A time like this, when the national and global economies are teetering, is the time for unity. Trite words, but if I am allowed to explain then the sentiment may sound and feel a bit less trite. For example, instead of crying about lost revenue, these companies and manufacturers could spend the time looking into the already existing (booming) world of alternative packaging. Instead of crying over the fact that they have lost a market, which was doomed anyway, why don’t they look into pushing the new packaging (which must come on board some day) into areas in the region which do not manufacture packaging but are also looking to ban these plastic items? Such a move would not only secure windfall profits but would also look most noble as Jamaicans would have jobs while saving the environment. What is needed at this point is true nationalism and unity amongst what would usually be warring factions. The state is in tatters financially, its branches are seen as corrupt and are viewed with suspicion, social services are chronically underfunded, and the private sector is riddled with people who are okay with shooting themselves in the foot for short-term gains. This is not a scenario which favours either the die-hard socialist or the capitalist who seeks to make a sustained profit. It is a recipe for disaster. We need our usually warring factions to get together for the sake of the nation. We need the big tent of nationalism right now if we are to survive. This means the white capitalist, the black liberation leader and the left-radical must at the very least temporarily put aside their differences in order to get the nation to a position where its people can then make realistic decisions about what they aim to do. It may sound like a strange appeal but at this juncture, having been ravaged and left by British pre-independence and abused by our elected, private sector and civic leaders post-independence, we need a period in which we can build ourselves up. That requires an amalgamation of those waring ideologies. It means we need a capitalist base so that money flows and people have jobs. We need some socialism with mass social programmess such as education, food, housing, etc. It would mean putting a premium on black pride and culture as a way of breaking the mental chains of old institutions while crafting new avenues of thought for self-development and it finally means key industries either being held by Jamaican capitalists or the Jamaican state itself.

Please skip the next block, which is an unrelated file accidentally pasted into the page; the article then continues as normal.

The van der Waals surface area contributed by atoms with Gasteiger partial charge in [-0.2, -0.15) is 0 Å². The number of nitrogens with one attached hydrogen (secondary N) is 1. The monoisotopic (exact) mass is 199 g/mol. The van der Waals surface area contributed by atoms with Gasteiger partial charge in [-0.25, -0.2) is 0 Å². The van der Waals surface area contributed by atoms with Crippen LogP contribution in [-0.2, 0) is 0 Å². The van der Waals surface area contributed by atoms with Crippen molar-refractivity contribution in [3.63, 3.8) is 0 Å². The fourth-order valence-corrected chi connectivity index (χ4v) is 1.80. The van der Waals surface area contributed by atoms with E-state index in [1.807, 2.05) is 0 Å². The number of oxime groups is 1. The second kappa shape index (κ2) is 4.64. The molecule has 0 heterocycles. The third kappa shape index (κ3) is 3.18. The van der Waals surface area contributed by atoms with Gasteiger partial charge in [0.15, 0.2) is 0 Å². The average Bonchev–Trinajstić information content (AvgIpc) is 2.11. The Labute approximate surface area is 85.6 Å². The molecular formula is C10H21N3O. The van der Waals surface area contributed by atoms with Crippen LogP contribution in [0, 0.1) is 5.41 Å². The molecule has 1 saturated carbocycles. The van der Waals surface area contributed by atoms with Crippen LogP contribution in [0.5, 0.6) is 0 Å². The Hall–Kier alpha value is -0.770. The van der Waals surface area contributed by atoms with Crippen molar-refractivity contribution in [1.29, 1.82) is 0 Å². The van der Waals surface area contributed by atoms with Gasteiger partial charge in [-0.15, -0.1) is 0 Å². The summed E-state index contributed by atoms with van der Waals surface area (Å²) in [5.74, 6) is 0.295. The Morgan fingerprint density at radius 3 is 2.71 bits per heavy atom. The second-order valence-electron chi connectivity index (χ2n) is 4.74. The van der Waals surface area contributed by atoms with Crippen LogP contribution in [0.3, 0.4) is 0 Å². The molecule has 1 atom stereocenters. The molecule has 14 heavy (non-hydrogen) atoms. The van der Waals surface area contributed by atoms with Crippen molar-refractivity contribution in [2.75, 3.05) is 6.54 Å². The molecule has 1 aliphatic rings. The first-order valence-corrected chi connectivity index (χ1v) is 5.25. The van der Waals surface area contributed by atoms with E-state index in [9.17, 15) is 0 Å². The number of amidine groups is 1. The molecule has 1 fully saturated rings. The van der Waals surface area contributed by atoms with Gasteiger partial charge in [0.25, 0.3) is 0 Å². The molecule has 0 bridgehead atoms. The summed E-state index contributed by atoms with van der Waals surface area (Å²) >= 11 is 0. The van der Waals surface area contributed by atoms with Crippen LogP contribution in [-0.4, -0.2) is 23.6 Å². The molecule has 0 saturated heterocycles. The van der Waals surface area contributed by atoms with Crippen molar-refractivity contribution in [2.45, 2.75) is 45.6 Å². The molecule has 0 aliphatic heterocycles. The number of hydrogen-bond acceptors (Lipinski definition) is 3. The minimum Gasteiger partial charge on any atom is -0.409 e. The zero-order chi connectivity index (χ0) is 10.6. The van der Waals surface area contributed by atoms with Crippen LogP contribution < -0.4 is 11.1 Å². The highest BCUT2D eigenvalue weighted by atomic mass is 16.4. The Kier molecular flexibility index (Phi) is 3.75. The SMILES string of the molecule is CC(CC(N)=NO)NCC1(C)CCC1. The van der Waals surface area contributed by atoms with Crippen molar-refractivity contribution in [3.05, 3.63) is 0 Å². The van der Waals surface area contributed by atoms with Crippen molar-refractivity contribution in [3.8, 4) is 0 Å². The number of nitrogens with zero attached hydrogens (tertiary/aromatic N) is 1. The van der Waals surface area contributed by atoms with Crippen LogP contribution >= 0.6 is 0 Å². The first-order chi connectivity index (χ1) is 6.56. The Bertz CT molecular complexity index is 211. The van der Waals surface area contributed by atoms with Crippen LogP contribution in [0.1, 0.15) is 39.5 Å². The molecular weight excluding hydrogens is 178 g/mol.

These companies, though doing right by the shareholders, are doing a massive disservice to the Jamaican public and we shouldn’t take it. The time is not yet right to say ‘nationalize this or that company’ as a form of punishment for their obstinate behaviour, but if they insist on playing hardball then I am pretty sure that the state must have some favourable tax deals signed with many of these companies which could be terminated to show them just who is boss and in whose interest the state and companies should be run. Nationalism is what we need now, and those who don’t want to act in a nationalistic way must be forced. Political independence, economic independence, social and cultural independence can only be attained through nationalism and for too long we have missed out on that boat. The state has held up its end of the barging in this instance, and though we might not have a lot of power to force these companies, we do have enough to make them think. Let us use the little force we have to pressure them to work in the national interest, we’ve wasted too many years looking out for individual ones.